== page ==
WHICH IS REALLY WHERE Powell comes in. Unlike your run-of-the-mill historian he is aware of the large literature on the actual economic consequences of the New Deal. FDR’s Folly simply puts it between one convenient set of covers, in clear language accessible to the layman. For 30 years at least, professional economists have recognized that the New Deal was harmful medicine for a struggling economy. Faced with a similar crisis, there cannot be more than one in a hundred who would now recommend FDR’s specific curatives.
His programs are sometimes praised on vaguely Keynesian grounds by non-economists influenced by that school; they may like to examine Powell’s contemporary quotations from Lord Keynes himself. (He criticized the president strongly for pursuing “reform” at the expense of the more urgent “recovery”.) The overwhelming consensus of economists is that Roosevelt prolonged the Depression in the United States; and while the minds of Roosevelt’s time were equally certain that free markets were dead, other countries still managed to do better at pulling out of the crisis.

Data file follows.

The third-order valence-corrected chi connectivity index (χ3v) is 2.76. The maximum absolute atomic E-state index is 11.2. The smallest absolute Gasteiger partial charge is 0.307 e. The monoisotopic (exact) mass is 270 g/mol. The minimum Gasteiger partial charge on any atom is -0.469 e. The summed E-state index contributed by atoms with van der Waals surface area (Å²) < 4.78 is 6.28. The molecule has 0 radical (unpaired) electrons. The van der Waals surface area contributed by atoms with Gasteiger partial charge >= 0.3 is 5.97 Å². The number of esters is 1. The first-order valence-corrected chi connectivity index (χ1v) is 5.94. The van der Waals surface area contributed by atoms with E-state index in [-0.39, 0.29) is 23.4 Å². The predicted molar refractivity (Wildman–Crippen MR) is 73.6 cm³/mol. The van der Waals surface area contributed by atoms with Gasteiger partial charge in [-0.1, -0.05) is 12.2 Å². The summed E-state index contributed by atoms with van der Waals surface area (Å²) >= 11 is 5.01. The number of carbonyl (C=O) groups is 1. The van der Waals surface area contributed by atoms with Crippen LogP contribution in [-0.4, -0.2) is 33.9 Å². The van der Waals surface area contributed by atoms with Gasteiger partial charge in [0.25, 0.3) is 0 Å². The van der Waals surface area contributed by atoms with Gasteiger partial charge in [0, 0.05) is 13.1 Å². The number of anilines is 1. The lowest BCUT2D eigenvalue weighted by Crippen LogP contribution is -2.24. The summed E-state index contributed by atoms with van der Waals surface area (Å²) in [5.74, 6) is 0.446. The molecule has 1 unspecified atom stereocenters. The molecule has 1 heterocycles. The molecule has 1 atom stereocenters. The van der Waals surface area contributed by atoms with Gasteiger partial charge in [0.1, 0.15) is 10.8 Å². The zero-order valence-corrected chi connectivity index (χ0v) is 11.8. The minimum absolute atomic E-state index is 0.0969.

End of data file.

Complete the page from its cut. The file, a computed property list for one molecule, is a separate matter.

There were a few around in the 1930s who had the forensic talents to realize that the New Deal was hokum: one thinks of H.L. Mencken, or the rabid anti-Rooseveltian journalist John T. Flynn. The enduring mystery of the interwar period is there weren’t more such critics — that skepticism of market capitalism should run roughshod over logic to such a great degree.